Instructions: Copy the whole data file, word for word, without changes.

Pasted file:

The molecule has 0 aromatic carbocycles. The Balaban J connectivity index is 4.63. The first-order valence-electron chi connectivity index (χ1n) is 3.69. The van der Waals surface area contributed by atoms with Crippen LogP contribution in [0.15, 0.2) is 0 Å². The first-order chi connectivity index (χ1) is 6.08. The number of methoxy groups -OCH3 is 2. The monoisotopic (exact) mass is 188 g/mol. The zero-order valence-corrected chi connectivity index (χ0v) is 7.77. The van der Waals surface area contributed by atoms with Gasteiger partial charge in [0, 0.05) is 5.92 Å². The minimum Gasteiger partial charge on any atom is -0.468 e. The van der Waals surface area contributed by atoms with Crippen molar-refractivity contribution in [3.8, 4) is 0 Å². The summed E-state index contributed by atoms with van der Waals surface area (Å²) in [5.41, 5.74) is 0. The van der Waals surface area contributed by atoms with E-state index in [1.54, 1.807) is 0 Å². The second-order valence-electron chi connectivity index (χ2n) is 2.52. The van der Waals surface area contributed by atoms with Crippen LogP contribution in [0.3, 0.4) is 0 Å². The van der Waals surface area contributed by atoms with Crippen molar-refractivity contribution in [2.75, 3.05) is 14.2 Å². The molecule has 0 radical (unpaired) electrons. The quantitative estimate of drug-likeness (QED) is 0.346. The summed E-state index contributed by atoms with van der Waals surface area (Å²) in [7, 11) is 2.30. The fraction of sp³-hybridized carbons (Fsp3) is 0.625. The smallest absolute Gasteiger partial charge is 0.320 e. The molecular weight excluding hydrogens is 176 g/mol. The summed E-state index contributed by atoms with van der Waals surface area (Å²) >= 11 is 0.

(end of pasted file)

The molecule has 0 aromatic carbocycles. The Balaban J connectivity index is 4.63. The first-order valence-electron chi connectivity index (χ1n) is 3.69. The van der Waals surface area contributed by atoms with Crippen LogP contribution in [0.15, 0.2) is 0 Å². The first-order chi connectivity index (χ1) is 6.08. The number of methoxy groups -OCH3 is 2. The monoisotopic (exact) mass is 188 g/mol. The zero-order valence-corrected chi connectivity index (χ0v) is 7.77. The van der Waals surface area contributed by atoms with Gasteiger partial charge in [0, 0.05) is 5.92 Å². The minimum Gasteiger partial charge on any atom is -0.468 e. The van der Waals surface area contributed by atoms with Crippen molar-refractivity contribution in [3.8, 4) is 0 Å². The summed E-state index contributed by atoms with van der Waals surface area (Å²) in [5.41, 5.74) is 0. The van der Waals surface area contributed by atoms with E-state index in [1.54, 1.807) is 0 Å². The second-order valence-electron chi connectivity index (χ2n) is 2.52. The van der Waals surface area contributed by atoms with Crippen LogP contribution in [0.3, 0.4) is 0 Å². The van der Waals surface area contributed by atoms with Crippen molar-refractivity contribution in [2.75, 3.05) is 14.2 Å². The molecule has 0 radical (unpaired) electrons. The quantitative estimate of drug-likeness (QED) is 0.346. The summed E-state index contributed by atoms with van der Waals surface area (Å²) in [7, 11) is 2.30. The fraction of sp³-hybridized carbons (Fsp3) is 0.625. The smallest absolute Gasteiger partial charge is 0.320 e. The molecular weight excluding hydrogens is 176 g/mol. The summed E-state index contributed by atoms with van der Waals surface area (Å²) >= 11 is 0.